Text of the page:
Only a handful of patent practitioners have seen the inner workings of the United States Patent and Trademark Office. Yet, having an understanding of a patent examiner’s experience at the USPTO can be of great value.

Given time, patent examiners evolve in their understanding on patent laws and procedures, and they adjust their approaches to patent examination according to the lessons they learn through experience. In Episode 52 of the Better Patents Now podcast, “Inside Scoop with Former Patent Examiner Joshua Rudawitz,” listeners gain a glimpse into what it is like to sit on the other side of the table and gain a better understanding of life at the USPTO.

What NOT to Do as a Patent Professional

In Better Patents Now Episode #52, patent attorney Joshua Rudawitz, reflects on his past experience as a patent examiner dealing with patent attorneys and patent agents. When asked about “the worst thing a patent examiner ever did,” Mr. Rudawitz recalls a patent attorney who tried to leverage his client’s poor health to earn sympathy and to help to move his client’s patent application to issuance. While patent examiners are human beings with emotions, it is recommended that patent practitioners refrain from asking their patent examiners to skirt any rules. Instead, rely on arguments backed by patent law and procedure to overcome rejections.

Advice for a More Pleasant Patent Prosecution Experience

The number one piece of advice Joshua Rudawitz provides to patent professionals is to understand that a patent examiner’s hands are often tied by case law and USPTO guidelines when examining a patent application. When USPTO guidance requires patent examiners take specific actions in particular situations, patent examiners are required to stick to their training. Mr. Rudawitz recalls in the podcast a telephone interview where an inventor took a rejection personally – as a result of that experience, he encourages patent practitioners to try to understand that disagreements between applicants and the USPTO are the reason for the appeal process, and he recommends educating patent clients on the amount of discretion patent examiners are given throughout prosecution to avoid emotional reactions.

Evolving as a Patent Examiner

Perhaps one of the most important takeaways from the Rudawitz interview is that patent examiners go through a number of career phases. When Mr. Rudawitz began his career at the USPTO, his degree in mechanical engineering landed him a position in an art unit that deals with a variety technical subjects ranging from vehicle hitch attachments to robots. The patent office does not provide any technology-specific training, so the nature of a patent examiner position is to learn about new technology as it comes into the patent office. The expectation is that USPTO examiners will figure out how to understand inventions and interpret information on the fly, which means much of an examiner’s technical knowledge is dependent on the type and number of patent applications they have reviewed.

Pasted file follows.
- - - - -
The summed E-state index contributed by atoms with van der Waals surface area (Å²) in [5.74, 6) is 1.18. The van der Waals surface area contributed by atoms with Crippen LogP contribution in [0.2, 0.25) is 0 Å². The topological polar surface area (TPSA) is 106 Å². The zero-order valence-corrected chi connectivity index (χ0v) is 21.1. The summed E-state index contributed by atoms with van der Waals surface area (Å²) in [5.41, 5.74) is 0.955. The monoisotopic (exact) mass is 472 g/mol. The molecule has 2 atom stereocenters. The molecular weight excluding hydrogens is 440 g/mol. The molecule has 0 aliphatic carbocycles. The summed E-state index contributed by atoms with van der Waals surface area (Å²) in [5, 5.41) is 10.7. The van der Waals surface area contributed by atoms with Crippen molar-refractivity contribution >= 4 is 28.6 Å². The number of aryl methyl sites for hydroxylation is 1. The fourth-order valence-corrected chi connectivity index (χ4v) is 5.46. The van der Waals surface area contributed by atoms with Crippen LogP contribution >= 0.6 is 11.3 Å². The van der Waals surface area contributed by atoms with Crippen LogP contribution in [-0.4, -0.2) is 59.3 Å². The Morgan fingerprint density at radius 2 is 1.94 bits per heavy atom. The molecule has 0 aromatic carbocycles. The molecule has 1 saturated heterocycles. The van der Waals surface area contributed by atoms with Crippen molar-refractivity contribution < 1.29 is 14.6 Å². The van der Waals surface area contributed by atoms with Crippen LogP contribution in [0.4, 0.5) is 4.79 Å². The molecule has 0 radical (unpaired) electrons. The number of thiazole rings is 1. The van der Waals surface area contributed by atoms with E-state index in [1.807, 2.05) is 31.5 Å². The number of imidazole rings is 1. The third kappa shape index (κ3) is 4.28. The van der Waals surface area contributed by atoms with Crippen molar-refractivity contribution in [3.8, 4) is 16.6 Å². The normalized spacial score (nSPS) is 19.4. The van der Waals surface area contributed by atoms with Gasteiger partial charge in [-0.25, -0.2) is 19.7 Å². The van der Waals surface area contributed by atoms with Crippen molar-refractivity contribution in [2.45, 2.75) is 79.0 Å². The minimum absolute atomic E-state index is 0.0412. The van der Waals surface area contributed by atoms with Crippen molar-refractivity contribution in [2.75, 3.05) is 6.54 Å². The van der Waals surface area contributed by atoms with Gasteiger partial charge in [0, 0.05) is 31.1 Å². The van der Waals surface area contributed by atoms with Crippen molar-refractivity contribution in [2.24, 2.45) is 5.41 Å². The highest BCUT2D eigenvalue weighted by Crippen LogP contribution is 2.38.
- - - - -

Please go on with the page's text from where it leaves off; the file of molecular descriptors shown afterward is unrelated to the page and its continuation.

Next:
It is also discussed that patent examiners are not given much discretion in the early stages of their careers – supervisors and primary examiners have most of the say in what is patentable. Newer patent examiners can review patent descriptions and claims, conduct patent searches, and advocate for patent allowance, but allowance is ultimately not their decision. Patent examiners are then gradually given more autonomy and independence as they accrue knowledge and gain a sense of what should or should not be allowed. This knowledge is priceless to patent practitioners who rely on patent examiner statistics to make patent prosecution decisions.

Patent data from the early stages of an examiner’s career are often more indicative of a supervisor’s opinion than that of the actual patent examiner. Additionally, the need for new patent examiners to have their work reviewed and approved by supervisors can impact a patent examiner’s average patent prosecution times early in their careers. Patent professionals should be aware of statistical biases inherent in early-stage patent examiner data, and may want to consider looking to predictive patent metrics that account for bias as other circumstances surrounding patent examiner decisions. Currently, PatentAdvisor ETA™ is the most predictive patent prosecution metric available, which incorporates an examiner’s experience level, decision trends, and much more to produce a truly reliable patent prosecution tool.

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